South of the DMZ, Koreans today are justifiably proud of their economic success and protective of their hard-won affluence that has witnessed the explosive growth of a middle class in recent years.14 One result is a deeper calculation by the South of the intersection of its economic and security interests. Trade and defense issues between South Korea, China, Japan, and the United States are deeply intertwined. Even as the South and the United States continue to negotiate force posture issues and matters of operational control of forces within their alliance framework, the military partnership remains resilient and strong. In fact, U.S. troop levels in Korea have stabilized after several years of drawdown, and the U.S. Army is modernizing and improving readiness of its forces stationed on the peninsula.15 The ROK army is a highly motivated force that is earnestly modernizing and would fight hard. But it is also a force that is challenged to perform offensively with the speed and alacrity of U.S. forces. South Koreans and our allies in the region expect that the U.S. Armed Forces would fulfill alliance obligations and would carry a hefty share of the warfight. To do less would irreparably damage U.S. prestige, risk U.S. interests in the region, and likely exacerbate human suffering.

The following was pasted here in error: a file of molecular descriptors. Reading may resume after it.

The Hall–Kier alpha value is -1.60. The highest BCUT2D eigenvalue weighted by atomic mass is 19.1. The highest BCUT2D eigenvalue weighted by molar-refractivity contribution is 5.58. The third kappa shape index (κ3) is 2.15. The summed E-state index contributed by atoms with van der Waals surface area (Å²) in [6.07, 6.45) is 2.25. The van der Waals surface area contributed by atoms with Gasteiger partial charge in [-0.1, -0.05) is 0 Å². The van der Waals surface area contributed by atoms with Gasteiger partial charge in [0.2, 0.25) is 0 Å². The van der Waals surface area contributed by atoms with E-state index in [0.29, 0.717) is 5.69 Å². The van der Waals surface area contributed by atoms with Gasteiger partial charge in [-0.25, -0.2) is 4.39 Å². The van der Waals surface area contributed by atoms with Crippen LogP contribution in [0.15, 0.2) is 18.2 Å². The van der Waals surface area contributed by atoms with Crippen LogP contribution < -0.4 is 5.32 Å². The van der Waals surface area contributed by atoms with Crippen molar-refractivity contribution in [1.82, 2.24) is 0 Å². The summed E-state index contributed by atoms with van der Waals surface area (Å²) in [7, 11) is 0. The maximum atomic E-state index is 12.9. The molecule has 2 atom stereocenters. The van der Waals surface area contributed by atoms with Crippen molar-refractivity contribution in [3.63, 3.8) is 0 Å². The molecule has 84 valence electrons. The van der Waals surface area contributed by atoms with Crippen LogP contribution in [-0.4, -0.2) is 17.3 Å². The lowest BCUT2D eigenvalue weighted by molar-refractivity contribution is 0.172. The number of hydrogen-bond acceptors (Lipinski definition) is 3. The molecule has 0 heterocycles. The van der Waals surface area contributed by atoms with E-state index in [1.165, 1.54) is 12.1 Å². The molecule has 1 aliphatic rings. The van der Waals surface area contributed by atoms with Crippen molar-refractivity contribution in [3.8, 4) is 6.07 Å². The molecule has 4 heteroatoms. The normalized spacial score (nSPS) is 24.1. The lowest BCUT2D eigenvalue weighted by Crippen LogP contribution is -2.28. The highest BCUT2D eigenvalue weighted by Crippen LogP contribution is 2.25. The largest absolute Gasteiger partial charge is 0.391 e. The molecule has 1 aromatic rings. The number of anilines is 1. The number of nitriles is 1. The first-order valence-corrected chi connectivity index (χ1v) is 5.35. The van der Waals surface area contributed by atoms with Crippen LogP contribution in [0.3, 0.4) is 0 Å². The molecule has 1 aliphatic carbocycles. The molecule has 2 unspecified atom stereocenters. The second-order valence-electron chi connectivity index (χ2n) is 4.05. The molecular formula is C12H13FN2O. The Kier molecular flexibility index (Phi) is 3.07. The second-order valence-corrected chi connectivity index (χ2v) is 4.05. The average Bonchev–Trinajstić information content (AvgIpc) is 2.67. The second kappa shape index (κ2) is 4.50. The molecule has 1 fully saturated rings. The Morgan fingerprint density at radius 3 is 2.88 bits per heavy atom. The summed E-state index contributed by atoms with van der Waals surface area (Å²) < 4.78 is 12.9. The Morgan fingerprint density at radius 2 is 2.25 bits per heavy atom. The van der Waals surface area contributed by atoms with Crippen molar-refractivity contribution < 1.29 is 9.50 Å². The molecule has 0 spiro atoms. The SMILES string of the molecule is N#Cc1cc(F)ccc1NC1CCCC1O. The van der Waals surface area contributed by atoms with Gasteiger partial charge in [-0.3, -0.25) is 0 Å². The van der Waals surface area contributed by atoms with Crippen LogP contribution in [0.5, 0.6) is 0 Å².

A Three-Campaign Land War
Two frequently encountered assumptions about war on the peninsula are that the war would move lockstep up the peninsula, phase line by phase line in a replay of 1950–1953, or that conflict would be limited to a specific piece of terrain, waged primarily by select—standoff—military platforms. We should employ greater imagination and resist the temptation to believe that the adversary would allow U.S and ROK forces to march the length of the peninsula as the North succumbs to “shock and awe.” While U.S. precision strike capability is certainly a good thing, it just would not be enough because the nature of the war would reflect the totality of its objectives.16 It would be fought in checkerboard fashion, with ground, sea, air, and cyber operations occurring simultaneously. Central to the contest would be the need to seize and hold ground.